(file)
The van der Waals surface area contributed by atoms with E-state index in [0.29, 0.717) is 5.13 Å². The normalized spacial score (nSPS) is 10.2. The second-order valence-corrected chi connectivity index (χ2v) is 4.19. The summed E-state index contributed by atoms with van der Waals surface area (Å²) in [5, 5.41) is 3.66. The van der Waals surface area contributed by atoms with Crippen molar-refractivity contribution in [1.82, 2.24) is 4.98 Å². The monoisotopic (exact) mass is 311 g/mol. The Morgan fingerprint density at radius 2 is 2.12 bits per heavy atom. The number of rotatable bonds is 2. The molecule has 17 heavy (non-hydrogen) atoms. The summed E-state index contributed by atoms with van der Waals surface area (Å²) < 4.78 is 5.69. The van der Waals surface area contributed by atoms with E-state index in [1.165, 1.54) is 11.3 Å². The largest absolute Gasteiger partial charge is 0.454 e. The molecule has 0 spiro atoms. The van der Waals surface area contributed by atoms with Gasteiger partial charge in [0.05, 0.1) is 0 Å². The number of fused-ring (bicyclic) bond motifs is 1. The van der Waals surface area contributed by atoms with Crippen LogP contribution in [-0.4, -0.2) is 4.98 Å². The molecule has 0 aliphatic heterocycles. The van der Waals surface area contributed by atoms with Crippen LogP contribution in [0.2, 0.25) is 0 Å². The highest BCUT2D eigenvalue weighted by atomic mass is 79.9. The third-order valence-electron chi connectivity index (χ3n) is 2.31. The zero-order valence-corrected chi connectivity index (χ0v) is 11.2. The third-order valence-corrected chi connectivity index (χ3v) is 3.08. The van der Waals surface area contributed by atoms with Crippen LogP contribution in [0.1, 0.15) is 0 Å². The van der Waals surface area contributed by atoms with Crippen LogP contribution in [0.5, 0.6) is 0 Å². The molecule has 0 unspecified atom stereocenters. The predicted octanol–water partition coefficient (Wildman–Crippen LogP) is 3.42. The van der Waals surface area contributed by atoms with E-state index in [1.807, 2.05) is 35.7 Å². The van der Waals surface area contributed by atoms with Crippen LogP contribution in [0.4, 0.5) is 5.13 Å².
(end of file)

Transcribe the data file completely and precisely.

The van der Waals surface area contributed by atoms with E-state index in [0.29, 0.717) is 5.13 Å². The normalized spacial score (nSPS) is 10.2. The second-order valence-corrected chi connectivity index (χ2v) is 4.19. The summed E-state index contributed by atoms with van der Waals surface area (Å²) in [5, 5.41) is 3.66. The van der Waals surface area contributed by atoms with Crippen molar-refractivity contribution in [1.82, 2.24) is 4.98 Å². The monoisotopic (exact) mass is 311 g/mol. The Morgan fingerprint density at radius 2 is 2.12 bits per heavy atom. The number of rotatable bonds is 2. The molecule has 17 heavy (non-hydrogen) atoms. The summed E-state index contributed by atoms with van der Waals surface area (Å²) < 4.78 is 5.69. The van der Waals surface area contributed by atoms with E-state index in [1.165, 1.54) is 11.3 Å². The largest absolute Gasteiger partial charge is 0.454 e. The molecule has 0 spiro atoms. The van der Waals surface area contributed by atoms with Gasteiger partial charge in [0.05, 0.1) is 0 Å². The number of fused-ring (bicyclic) bond motifs is 1. The van der Waals surface area contributed by atoms with Crippen LogP contribution in [-0.4, -0.2) is 4.98 Å². The molecule has 0 aliphatic heterocycles. The van der Waals surface area contributed by atoms with Crippen LogP contribution in [0.2, 0.25) is 0 Å². The highest BCUT2D eigenvalue weighted by atomic mass is 79.9. The third-order valence-electron chi connectivity index (χ3n) is 2.31. The zero-order valence-corrected chi connectivity index (χ0v) is 11.2. The third-order valence-corrected chi connectivity index (χ3v) is 3.08. The van der Waals surface area contributed by atoms with Crippen LogP contribution in [0.1, 0.15) is 0 Å². The van der Waals surface area contributed by atoms with Crippen LogP contribution in [0.5, 0.6) is 0 Å². The molecule has 0 unspecified atom stereocenters. The predicted octanol–water partition coefficient (Wildman–Crippen LogP) is 3.42. The van der Waals surface area contributed by atoms with E-state index in [1.807, 2.05) is 35.7 Å². The van der Waals surface area contributed by atoms with Crippen LogP contribution in [0.4, 0.5) is 5.13 Å².